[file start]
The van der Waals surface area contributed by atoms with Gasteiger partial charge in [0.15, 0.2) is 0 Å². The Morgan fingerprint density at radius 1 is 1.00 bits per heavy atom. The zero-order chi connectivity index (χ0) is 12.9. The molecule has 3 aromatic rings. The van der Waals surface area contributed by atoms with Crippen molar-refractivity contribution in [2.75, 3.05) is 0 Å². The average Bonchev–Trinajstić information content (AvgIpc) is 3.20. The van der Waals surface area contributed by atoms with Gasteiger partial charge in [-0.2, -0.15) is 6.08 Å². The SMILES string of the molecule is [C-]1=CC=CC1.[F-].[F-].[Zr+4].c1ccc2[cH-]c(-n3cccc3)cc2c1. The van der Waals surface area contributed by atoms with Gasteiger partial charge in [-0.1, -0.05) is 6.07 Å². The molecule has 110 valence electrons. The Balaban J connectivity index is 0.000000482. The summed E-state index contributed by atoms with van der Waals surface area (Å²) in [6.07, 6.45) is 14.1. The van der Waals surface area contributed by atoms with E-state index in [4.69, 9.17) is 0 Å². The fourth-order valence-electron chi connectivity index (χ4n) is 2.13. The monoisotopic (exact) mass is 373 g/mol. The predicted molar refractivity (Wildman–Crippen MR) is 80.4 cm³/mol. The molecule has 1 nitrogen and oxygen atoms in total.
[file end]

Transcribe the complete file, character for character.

The van der Waals surface area contributed by atoms with Gasteiger partial charge in [0.15, 0.2) is 0 Å². The Morgan fingerprint density at radius 1 is 1.00 bits per heavy atom. The zero-order chi connectivity index (χ0) is 12.9. The molecule has 3 aromatic rings. The van der Waals surface area contributed by atoms with Crippen molar-refractivity contribution in [2.75, 3.05) is 0 Å². The average Bonchev–Trinajstić information content (AvgIpc) is 3.20. The van der Waals surface area contributed by atoms with Gasteiger partial charge in [-0.2, -0.15) is 6.08 Å². The SMILES string of the molecule is [C-]1=CC=CC1.[F-].[F-].[Zr+4].c1ccc2[cH-]c(-n3cccc3)cc2c1. The van der Waals surface area contributed by atoms with Gasteiger partial charge in [-0.1, -0.05) is 6.07 Å². The molecule has 110 valence electrons. The Balaban J connectivity index is 0.000000482. The summed E-state index contributed by atoms with van der Waals surface area (Å²) in [6.07, 6.45) is 14.1. The van der Waals surface area contributed by atoms with E-state index in [4.69, 9.17) is 0 Å². The fourth-order valence-electron chi connectivity index (χ4n) is 2.13. The monoisotopic (exact) mass is 373 g/mol. The predicted molar refractivity (Wildman–Crippen MR) is 80.4 cm³/mol. The molecule has 1 nitrogen and oxygen atoms in total.